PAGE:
Now, Chief Human Resources Officer (CHRO) Dean Carter says Sears employees like the choices that a private exchange affords them—and it would be very hard to reverse that. And it's saving the giant retailer a lot of money; in the first year alone, the company saved $38 million, he says.

Speaking at a panel at Wednesday's Future of Health Care Summit in Washington, D.C., Carter said that "there isn't a CHRO I know who isn't thinking about private exchanges." It's one part of a major shift in how employers view health insurance benefits for employees in the retail health insurance marketplace.

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Experts agree: The retail revolution isn't coming—it has arrived

February 19, 2015

Juliette Mullin, Senior Editor

When Mary Langowski was hired to lead CVS Health's strategy, policy, and market development, her mother—a fan of Walgreens—said she was worried. Did this mean that Langowski's mom would now need to make the extra turn and drive the slightly longer distance to choose CVS over Walgreens?

It's just an anecdote, but one that captures the rapid transformation of a health care landscape, in which CVS, Walgreens, and other retailers are playing a bigger role than ever—and providers are increasingly competing on patient-driven metrics, like convenience, costs, and patient experiences. Suddenly, doctors have to worry about questions like: "How many blocks are you from my house, and can I pop by at 7 p.m. on Wednesday?"

Or, as Advisory Board CEO Robert Musslewhite put it in his opening statement at Wednesday's Future of Health Care Summit: "For years, we've talked about patient-centered care. Now we're entering a new era of patient-directed care."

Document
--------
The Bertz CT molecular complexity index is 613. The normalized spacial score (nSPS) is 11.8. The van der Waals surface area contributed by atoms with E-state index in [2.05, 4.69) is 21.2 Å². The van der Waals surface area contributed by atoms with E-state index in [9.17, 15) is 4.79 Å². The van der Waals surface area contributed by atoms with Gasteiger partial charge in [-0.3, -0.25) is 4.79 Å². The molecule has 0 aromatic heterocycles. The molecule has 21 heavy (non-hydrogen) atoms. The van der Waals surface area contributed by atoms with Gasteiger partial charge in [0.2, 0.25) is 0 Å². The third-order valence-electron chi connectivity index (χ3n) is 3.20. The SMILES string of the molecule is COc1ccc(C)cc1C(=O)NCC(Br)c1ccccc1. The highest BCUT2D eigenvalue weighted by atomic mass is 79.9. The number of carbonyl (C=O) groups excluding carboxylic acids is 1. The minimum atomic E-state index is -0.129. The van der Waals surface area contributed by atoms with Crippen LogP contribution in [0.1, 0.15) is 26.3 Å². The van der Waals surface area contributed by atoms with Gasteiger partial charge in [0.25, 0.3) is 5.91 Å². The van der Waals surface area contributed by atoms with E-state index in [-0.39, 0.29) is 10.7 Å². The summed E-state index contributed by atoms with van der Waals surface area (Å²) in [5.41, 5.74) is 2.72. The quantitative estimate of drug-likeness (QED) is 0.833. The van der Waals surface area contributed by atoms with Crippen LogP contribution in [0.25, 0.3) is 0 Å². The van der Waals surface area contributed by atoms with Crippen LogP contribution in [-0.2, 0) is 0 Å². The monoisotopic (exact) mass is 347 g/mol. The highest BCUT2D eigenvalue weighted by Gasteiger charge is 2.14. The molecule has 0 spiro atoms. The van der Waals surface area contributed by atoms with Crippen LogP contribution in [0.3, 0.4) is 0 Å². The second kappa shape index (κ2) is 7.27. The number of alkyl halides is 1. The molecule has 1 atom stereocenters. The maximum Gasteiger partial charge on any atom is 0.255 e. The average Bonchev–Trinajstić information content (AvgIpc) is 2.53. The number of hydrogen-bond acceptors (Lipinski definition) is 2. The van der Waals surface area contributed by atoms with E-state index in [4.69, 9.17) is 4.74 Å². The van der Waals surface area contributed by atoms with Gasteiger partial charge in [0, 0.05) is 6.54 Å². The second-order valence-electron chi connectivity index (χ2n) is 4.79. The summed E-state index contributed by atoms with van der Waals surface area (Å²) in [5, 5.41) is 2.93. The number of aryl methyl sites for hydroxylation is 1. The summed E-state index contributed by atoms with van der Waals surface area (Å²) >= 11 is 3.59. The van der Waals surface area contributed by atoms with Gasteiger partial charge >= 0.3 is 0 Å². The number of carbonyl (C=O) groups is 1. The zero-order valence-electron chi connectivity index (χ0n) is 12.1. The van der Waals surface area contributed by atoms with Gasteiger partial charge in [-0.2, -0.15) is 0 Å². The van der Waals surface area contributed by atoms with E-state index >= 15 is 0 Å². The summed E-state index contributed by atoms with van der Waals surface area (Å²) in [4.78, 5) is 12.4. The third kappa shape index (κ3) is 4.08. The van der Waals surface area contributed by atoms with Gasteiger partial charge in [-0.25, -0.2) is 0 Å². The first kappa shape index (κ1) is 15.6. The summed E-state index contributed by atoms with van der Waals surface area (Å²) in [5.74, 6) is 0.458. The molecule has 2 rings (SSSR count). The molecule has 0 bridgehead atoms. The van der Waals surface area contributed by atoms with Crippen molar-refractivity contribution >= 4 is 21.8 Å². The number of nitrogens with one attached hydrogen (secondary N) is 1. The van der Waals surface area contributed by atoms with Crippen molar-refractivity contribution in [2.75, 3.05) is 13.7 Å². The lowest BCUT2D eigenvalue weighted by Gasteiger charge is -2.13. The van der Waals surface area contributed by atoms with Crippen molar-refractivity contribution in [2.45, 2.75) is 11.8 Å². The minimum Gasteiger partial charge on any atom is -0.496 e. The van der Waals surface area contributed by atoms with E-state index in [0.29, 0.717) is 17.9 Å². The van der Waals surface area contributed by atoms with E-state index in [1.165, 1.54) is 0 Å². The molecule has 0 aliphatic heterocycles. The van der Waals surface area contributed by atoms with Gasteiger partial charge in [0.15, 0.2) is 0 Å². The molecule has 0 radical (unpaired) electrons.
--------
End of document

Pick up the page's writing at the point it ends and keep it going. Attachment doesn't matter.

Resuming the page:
On Wednesday, hundreds of thought leaders in health care—including Fortune 100 company leaders, private exchange operators, government officials, hospital innovators, and more—gathered in Washington, D.C., to ponder the industry's latest changes.

And one takeaway was immediately clear: The retail revolution isn't coming—it has arrived. And it has some important implications for providers.  

Over the next week, the Daily Briefing will share takeaways from the Future of Health Care Summit, including exclusive interviews with attendees, a roundup of panel discussions, and more.

GOP legislatures block governors' efforts to expand Medicaid

February 9, 2015

Juliette Mullin, Senior Editor

Just a couple months ago, I wondered: Are the dominos finally falling in favor of Medicaid expansion?

At the time, several Republican governors had proposed plans to opt into the Affordable Care Act's Medicaid provision. It seemed to signal a new openness to the law among its conservative critics.

But the last week's news should remind us: Medicaid expansion isn't up to the governors. As Dan Diamond predicted back in November, the GOP's historic—and overlooked—statehouse wins are complicating governors' plans for health care in their states.

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A global look at disease outbreaks: It's not just Ebola and measles

February 6, 2015

Clare Rizer, The Daily Briefing

A new survey—featured in today's Daily Briefing—suggests that infection control experts are worried that the focus on Ebola in the last months of 2014 actually hurt the U.S. health care system's ability to prevent and contain other infectious disease. The survey respondents noted that, by and large, hospitals did not increase their investment in infection control, despite the attention Ebola brought.

To get an idea of what's at stake, I surveyed the globe to identify some of the outbreaks worrying infection experts. 

Measles: 102 cases in the U.S. in January

To anyone reading the news, it's no surprise that the once-eradicated disease is making a comeback in the United States—thanks in large part to pockets of unvaccinated Americans that are compromising herd immunity in certain communities.